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Part-time workers

29 April 2005

The Part-Time Workers (Prevention of Less Favourable Treatment) Regulations 2000 came into force on 1 July 2000. The regulations ensure that part-timers are not treated less favourably than permanent employees in their contractual terms and conditions. Less favourable treatment of a part-timer can, however, be justified on objective grounds if it can be shown that is necessary and appropriate to achieve a legitimate business objective.

Who should be compared with whom?
Part-time workers can compare themselves with full-time workers on similar contracts working for the same company. It will not matter whether the part-timers or full-timers are working on fixed-term or permanent contracts.

Where there is no suitable full-timer to compare with at the same location, the part-timer can make the comparison with a full-timer doing similar work in a different establishment for the same employer.

Someone who changes to part-time work will also be able to compare their part-time conditions with their previous full-time contract. This also applies to someone returning part-time after a period of absence, such as maternity leave, provided the period of absence is not longer than 12 months.

Department of Trade and Industry guidance:

Reorganising hours
This is a contractual matter between employer and worker. However, in reorganising workloads, employers will need to avoid treating part-time workers less favourably than full-time staff. They should also be aware that in certain situations they may be vulnerable to claims for indirect sex discrimination. Part-time workers should not be treated less favourably than full-time workers unless this treatment can be objectively justified.

Promotion for part-time workers
Previous or current part-time status should not in itself be a barrier to promotion to a post, whether the post is full-time or part-time.

Rate of pay
Part-time workers must receive the same basic rate of pay as comparable full-time workers.

Overtime Part-time workers should receive the same hourly rate of overtime pay as comparable full-time workers once they have worked more than the normal full-time hours.

Profit sharing and share option schemes Part-time workers should be able to participate in profit sharing or share option schemes available for full-time staff, unless there are objective grounds for excluding them. The benefits part-time workers receive under these schemes should be pro rata to those received by comparable full-time workers.

Contractual sick and maternity pay
Part-time workers should not be treated less favourably than full-time workers in terms of:

  • calculating the rate of sick pay or maternity pay
  • the length of service required to qualify for payment
  • the length of time payment is received.

Access to occupational pensions Employers should not discriminate between full-time and part-time workers over access to pension scheme rules, unless different treatment is justified on objective grounds.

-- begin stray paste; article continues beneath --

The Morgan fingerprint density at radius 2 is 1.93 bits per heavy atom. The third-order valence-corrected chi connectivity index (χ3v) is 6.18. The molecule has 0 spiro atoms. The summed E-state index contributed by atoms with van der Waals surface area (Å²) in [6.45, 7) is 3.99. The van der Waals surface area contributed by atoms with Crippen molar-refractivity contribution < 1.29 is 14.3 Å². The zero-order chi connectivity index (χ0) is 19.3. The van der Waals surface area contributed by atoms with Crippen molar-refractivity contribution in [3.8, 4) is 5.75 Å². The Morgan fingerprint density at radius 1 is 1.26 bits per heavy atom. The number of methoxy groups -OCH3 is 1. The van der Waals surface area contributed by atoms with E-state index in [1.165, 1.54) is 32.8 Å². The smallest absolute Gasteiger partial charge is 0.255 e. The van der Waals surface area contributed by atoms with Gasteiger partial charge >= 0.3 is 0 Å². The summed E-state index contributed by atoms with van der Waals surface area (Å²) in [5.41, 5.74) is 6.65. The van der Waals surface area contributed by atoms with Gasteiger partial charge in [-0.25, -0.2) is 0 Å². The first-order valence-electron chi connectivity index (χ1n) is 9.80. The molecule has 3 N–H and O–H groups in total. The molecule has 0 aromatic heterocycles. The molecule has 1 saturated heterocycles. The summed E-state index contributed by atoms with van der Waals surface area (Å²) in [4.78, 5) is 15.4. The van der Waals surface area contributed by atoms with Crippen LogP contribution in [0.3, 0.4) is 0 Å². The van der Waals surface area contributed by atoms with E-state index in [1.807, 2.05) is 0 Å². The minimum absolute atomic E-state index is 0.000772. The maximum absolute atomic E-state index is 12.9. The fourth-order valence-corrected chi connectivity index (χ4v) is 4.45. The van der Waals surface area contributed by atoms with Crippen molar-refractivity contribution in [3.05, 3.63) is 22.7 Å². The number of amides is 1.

Access to training Employers should not exclude part-time staff from training simply because they work part time.

Redundancy
The criteria used to select jobs for redundancy should be objectively justified and part-time workers must not be treated less favourably than comparable full-time workers.

Other benefits Benefits such as subsidised mortgages and staff discounts should be applied to part-time workers unless an exception is justified on objective grounds. Where a benefit, such as health insurance, cannot be applied pro rata, this is not in itself an objective justification for denying it to part-time workers. The less favourable treatment will still need to be justified on objective grounds. These might include the disproportionate cost to the organisation of providing such a benefit, or the imperative to meet a real need of the organisation.

Leave
The holiday entitlement of part-time workers should be pro rata to that of full-time workers. Contractual maternity leave and parental leave should be available to part-time workers as well as full-time workers. Career break schemes should be available to part-time workers in the same way as for full-time, unless their exclusion is objectively justified on grounds other than their part-time status.

Public holidays and bank holidays
There is a particular problem in dealing with public and bank holidays. How part-timers must be treated will depend on how full-timers are treated as many of the bank and public holidays fall on Mondays. This can put part-time staff who do not work on Mondays at a disadvantage. There are several ways of coping with the situation:

  • Compensate for this shortfall by applying the holiday entitlement to these workers pro rata or consult with staff and offer a broad range of options to compensate for this shortfall in hours.
  • Alternatives might include offering work on a different day or at home, accruing time on flexitime or taking annual leave.

Jonathan Exten-Wright is a partner in the employment department at lawyers DLA and Mary Walsh is an assistant solicitor.

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